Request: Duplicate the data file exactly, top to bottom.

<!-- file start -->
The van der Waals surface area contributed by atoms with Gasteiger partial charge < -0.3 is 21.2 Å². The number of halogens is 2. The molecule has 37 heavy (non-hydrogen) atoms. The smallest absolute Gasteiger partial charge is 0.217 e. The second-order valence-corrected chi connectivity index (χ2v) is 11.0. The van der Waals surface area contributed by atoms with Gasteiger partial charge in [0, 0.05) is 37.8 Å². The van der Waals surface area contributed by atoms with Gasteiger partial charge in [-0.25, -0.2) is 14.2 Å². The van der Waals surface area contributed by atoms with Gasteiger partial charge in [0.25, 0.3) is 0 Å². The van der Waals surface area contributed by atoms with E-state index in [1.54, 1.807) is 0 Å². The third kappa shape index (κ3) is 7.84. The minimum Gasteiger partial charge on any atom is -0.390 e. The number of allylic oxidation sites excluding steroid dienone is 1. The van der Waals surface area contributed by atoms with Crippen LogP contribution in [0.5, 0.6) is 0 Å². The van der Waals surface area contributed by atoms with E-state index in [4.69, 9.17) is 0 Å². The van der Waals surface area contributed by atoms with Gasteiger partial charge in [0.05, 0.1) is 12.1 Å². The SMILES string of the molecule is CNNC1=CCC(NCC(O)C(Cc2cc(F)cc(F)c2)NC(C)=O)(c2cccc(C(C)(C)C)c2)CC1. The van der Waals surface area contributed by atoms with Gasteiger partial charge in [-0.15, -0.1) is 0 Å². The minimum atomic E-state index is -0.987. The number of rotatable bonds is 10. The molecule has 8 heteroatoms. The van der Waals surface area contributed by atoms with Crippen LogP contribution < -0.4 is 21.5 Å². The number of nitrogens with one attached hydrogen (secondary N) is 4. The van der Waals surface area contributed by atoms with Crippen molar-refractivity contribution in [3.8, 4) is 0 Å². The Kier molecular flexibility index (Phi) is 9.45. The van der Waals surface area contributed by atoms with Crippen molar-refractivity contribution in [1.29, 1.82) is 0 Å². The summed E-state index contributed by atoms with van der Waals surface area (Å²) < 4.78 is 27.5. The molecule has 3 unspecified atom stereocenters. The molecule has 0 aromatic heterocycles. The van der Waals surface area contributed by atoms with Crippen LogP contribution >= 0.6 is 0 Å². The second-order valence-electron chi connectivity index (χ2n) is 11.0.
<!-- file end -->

The van der Waals surface area contributed by atoms with Gasteiger partial charge < -0.3 is 21.2 Å². The number of halogens is 2. The molecule has 37 heavy (non-hydrogen) atoms. The smallest absolute Gasteiger partial charge is 0.217 e. The second-order valence-corrected chi connectivity index (χ2v) is 11.0. The van der Waals surface area contributed by atoms with Gasteiger partial charge in [0, 0.05) is 37.8 Å². The van der Waals surface area contributed by atoms with Gasteiger partial charge in [-0.25, -0.2) is 14.2 Å². The van der Waals surface area contributed by atoms with Gasteiger partial charge in [0.25, 0.3) is 0 Å². The van der Waals surface area contributed by atoms with E-state index in [1.54, 1.807) is 0 Å². The third kappa shape index (κ3) is 7.84. The minimum Gasteiger partial charge on any atom is -0.390 e. The number of allylic oxidation sites excluding steroid dienone is 1. The van der Waals surface area contributed by atoms with Crippen LogP contribution in [0.5, 0.6) is 0 Å². The van der Waals surface area contributed by atoms with E-state index in [4.69, 9.17) is 0 Å². The van der Waals surface area contributed by atoms with Gasteiger partial charge in [0.05, 0.1) is 12.1 Å². The SMILES string of the molecule is CNNC1=CCC(NCC(O)C(Cc2cc(F)cc(F)c2)NC(C)=O)(c2cccc(C(C)(C)C)c2)CC1. The van der Waals surface area contributed by atoms with Gasteiger partial charge in [-0.15, -0.1) is 0 Å². The minimum atomic E-state index is -0.987. The number of rotatable bonds is 10. The molecule has 8 heteroatoms. The van der Waals surface area contributed by atoms with Crippen LogP contribution < -0.4 is 21.5 Å². The number of nitrogens with one attached hydrogen (secondary N) is 4. The van der Waals surface area contributed by atoms with Crippen molar-refractivity contribution in [3.8, 4) is 0 Å². The Kier molecular flexibility index (Phi) is 9.45. The van der Waals surface area contributed by atoms with Crippen molar-refractivity contribution in [1.29, 1.82) is 0 Å². The summed E-state index contributed by atoms with van der Waals surface area (Å²) < 4.78 is 27.5. The molecule has 3 unspecified atom stereocenters. The molecule has 0 aromatic heterocycles. The van der Waals surface area contributed by atoms with Crippen LogP contribution >= 0.6 is 0 Å². The second-order valence-electron chi connectivity index (χ2n) is 11.0.